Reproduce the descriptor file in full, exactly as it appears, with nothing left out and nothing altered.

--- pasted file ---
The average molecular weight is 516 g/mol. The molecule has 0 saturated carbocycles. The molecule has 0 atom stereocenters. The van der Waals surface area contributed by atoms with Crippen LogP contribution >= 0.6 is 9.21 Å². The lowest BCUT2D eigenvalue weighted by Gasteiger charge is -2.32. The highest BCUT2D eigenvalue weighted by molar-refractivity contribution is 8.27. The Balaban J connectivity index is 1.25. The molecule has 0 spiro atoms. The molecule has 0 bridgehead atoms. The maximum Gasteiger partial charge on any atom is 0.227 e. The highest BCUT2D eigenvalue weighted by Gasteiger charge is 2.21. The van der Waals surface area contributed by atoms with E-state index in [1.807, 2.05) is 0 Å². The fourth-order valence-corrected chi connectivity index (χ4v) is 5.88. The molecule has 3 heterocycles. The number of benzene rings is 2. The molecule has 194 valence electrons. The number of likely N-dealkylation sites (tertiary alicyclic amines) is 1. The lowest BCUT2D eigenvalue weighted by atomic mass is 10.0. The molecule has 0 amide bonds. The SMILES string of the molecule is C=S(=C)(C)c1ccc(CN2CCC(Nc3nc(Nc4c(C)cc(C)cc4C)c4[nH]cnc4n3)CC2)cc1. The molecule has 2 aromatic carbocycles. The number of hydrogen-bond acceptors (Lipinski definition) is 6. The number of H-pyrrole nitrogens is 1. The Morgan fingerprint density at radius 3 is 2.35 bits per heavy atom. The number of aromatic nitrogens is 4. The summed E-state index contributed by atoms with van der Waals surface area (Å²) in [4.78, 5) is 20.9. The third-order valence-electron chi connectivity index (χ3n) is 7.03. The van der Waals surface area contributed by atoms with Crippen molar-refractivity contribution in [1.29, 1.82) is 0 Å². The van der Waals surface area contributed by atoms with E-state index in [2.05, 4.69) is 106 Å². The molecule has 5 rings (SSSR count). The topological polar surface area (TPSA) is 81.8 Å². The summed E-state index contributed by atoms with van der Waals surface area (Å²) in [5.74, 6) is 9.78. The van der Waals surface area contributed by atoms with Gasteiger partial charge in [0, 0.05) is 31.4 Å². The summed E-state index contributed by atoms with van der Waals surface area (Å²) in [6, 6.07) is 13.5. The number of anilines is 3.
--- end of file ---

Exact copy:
The average molecular weight is 516 g/mol. The molecule has 0 saturated carbocycles. The molecule has 0 atom stereocenters. The van der Waals surface area contributed by atoms with Crippen LogP contribution >= 0.6 is 9.21 Å². The lowest BCUT2D eigenvalue weighted by Gasteiger charge is -2.32. The highest BCUT2D eigenvalue weighted by molar-refractivity contribution is 8.27. The Balaban J connectivity index is 1.25. The molecule has 0 spiro atoms. The molecule has 0 bridgehead atoms. The maximum Gasteiger partial charge on any atom is 0.227 e. The highest BCUT2D eigenvalue weighted by Gasteiger charge is 2.21. The van der Waals surface area contributed by atoms with E-state index in [1.807, 2.05) is 0 Å². The fourth-order valence-corrected chi connectivity index (χ4v) is 5.88. The molecule has 3 heterocycles. The number of benzene rings is 2. The molecule has 194 valence electrons. The number of likely N-dealkylation sites (tertiary alicyclic amines) is 1. The lowest BCUT2D eigenvalue weighted by atomic mass is 10.0. The molecule has 0 amide bonds. The SMILES string of the molecule is C=S(=C)(C)c1ccc(CN2CCC(Nc3nc(Nc4c(C)cc(C)cc4C)c4[nH]cnc4n3)CC2)cc1. The molecule has 2 aromatic carbocycles. The number of hydrogen-bond acceptors (Lipinski definition) is 6. The number of H-pyrrole nitrogens is 1. The Morgan fingerprint density at radius 3 is 2.35 bits per heavy atom. The number of aromatic nitrogens is 4. The summed E-state index contributed by atoms with van der Waals surface area (Å²) in [4.78, 5) is 20.9. The third-order valence-electron chi connectivity index (χ3n) is 7.03. The van der Waals surface area contributed by atoms with Crippen molar-refractivity contribution in [1.29, 1.82) is 0 Å². The van der Waals surface area contributed by atoms with E-state index in [2.05, 4.69) is 106 Å². The molecule has 5 rings (SSSR count). The topological polar surface area (TPSA) is 81.8 Å². The summed E-state index contributed by atoms with van der Waals surface area (Å²) in [5.74, 6) is 9.78. The van der Waals surface area contributed by atoms with Gasteiger partial charge in [0, 0.05) is 31.4 Å². The summed E-state index contributed by atoms with van der Waals surface area (Å²) in [6, 6.07) is 13.5. The number of anilines is 3.